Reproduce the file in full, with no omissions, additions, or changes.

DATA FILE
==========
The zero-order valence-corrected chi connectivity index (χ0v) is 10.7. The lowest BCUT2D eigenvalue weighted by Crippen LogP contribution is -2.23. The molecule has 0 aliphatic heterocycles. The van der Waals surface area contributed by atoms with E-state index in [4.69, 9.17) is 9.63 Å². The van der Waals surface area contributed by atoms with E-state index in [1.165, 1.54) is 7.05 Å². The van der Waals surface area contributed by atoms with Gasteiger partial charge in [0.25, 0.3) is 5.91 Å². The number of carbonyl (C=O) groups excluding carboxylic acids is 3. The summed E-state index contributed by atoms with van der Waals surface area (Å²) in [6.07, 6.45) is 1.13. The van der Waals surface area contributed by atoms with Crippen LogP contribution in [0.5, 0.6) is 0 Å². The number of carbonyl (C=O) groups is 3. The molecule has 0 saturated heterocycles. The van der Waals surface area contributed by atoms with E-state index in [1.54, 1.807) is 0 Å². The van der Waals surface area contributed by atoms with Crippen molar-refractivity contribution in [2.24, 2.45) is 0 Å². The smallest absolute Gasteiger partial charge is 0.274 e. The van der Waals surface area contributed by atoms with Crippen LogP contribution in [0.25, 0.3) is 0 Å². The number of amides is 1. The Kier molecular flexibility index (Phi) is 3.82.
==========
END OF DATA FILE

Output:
The zero-order valence-corrected chi connectivity index (χ0v) is 10.7. The lowest BCUT2D eigenvalue weighted by Crippen LogP contribution is -2.23. The molecule has 0 aliphatic heterocycles. The van der Waals surface area contributed by atoms with E-state index in [4.69, 9.17) is 9.63 Å². The van der Waals surface area contributed by atoms with E-state index in [1.165, 1.54) is 7.05 Å². The van der Waals surface area contributed by atoms with Gasteiger partial charge in [0.25, 0.3) is 5.91 Å². The number of carbonyl (C=O) groups excluding carboxylic acids is 3. The summed E-state index contributed by atoms with van der Waals surface area (Å²) in [6.07, 6.45) is 1.13. The van der Waals surface area contributed by atoms with Crippen LogP contribution in [0.5, 0.6) is 0 Å². The number of carbonyl (C=O) groups is 3. The molecule has 0 saturated heterocycles. The van der Waals surface area contributed by atoms with E-state index in [1.54, 1.807) is 0 Å². The van der Waals surface area contributed by atoms with Crippen molar-refractivity contribution in [2.24, 2.45) is 0 Å². The smallest absolute Gasteiger partial charge is 0.274 e. The van der Waals surface area contributed by atoms with Crippen LogP contribution in [0.25, 0.3) is 0 Å². The number of amides is 1. The Kier molecular flexibility index (Phi) is 3.82.